Between 2007-2011, smoke alarms sounded in only HALF of the home fires reported to U.S. fire departments and if a fire starts in your home you have 2 minutes to evacuate! That’s why it’s so important to have working smoke detectors to keep you and your loved ones safe. Smoke alarms that are properly installed and maintained play a vital role in reducing fire deaths and injuries.

Did you know? Having a working smoke alarm cuts the chances of dying in a reported fire by 50%. National estimates of reported fires derived from the National Fire Incident Reporting System (NFIRS) and the National Fire Protection Association’s (NFPA’s) fire department survey show that in 2009-2013, fires in homes with no smoke alarms caused an average of 940 deaths per year (38% of home fire deaths). An additional 510 people per year (21% of home fire deaths) were fatally injured in fires in which smoke alarms were present but failed to operate. Power source problems were the leading cause of smoke alarm failures.

The death rate per 100 reported fires was more than twice as high in homes with no or no working smoke alarms (1.18 deaths per 100 fires) as it was in fires with working smoke alarms (0.53 deaths per 100 fires). The lowest fire death rates were seen in homes with hardwired smoke alarms and sprinklers. Victims in homes with working smoke alarms were more likely to have been in the area of origin. They were also more likely to be 65 or older, to have a physical disability or to have tried to fight the fire themselves.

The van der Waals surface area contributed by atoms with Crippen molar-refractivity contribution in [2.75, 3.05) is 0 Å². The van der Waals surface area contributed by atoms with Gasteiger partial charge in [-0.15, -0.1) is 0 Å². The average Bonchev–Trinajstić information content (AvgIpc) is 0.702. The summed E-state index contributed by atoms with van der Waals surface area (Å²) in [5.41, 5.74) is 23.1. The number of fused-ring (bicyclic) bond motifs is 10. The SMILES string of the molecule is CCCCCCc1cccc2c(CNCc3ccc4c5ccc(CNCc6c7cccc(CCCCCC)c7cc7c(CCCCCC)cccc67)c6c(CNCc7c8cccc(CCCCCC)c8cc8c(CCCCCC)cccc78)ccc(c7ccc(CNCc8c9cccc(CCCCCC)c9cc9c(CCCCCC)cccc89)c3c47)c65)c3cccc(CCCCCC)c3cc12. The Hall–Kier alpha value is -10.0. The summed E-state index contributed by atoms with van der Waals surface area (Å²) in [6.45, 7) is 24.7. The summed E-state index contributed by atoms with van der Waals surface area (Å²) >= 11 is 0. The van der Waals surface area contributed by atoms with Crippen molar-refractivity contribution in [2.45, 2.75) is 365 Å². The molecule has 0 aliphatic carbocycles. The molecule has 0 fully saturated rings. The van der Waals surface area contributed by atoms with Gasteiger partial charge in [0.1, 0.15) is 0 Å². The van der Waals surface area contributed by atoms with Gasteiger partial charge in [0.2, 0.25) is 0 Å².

Data Source: NFPA’s “Smoke Alarms in U.S. Home Fires” report, (March 2014)

3 Steps You Can Take to Save Lives

1. Install smoke alarms in every bedroom, outside each sleeping area and on every level of your home.

2. Make sure you test your smoke alarms every month, not once a year as many people are accustomed to, typically around daylight savings time. When you do, first alert family members that you will be testing the alarm. Then press and hold each smoke detector’s test button. If the detector is functioning, a loud, high pitched chirp will sound. If it does not, try changing the battery, but if the problem persists, contact an electrician to evaluate is there is a wiring issue.

3. Replace all smoke alarms in your home every 10 years.

And of course, use common sense. When a smoke alarm sounds, get outside and stay outside. Statistically speaking you may have 2 minutes but don’t gamble when your life is at risk.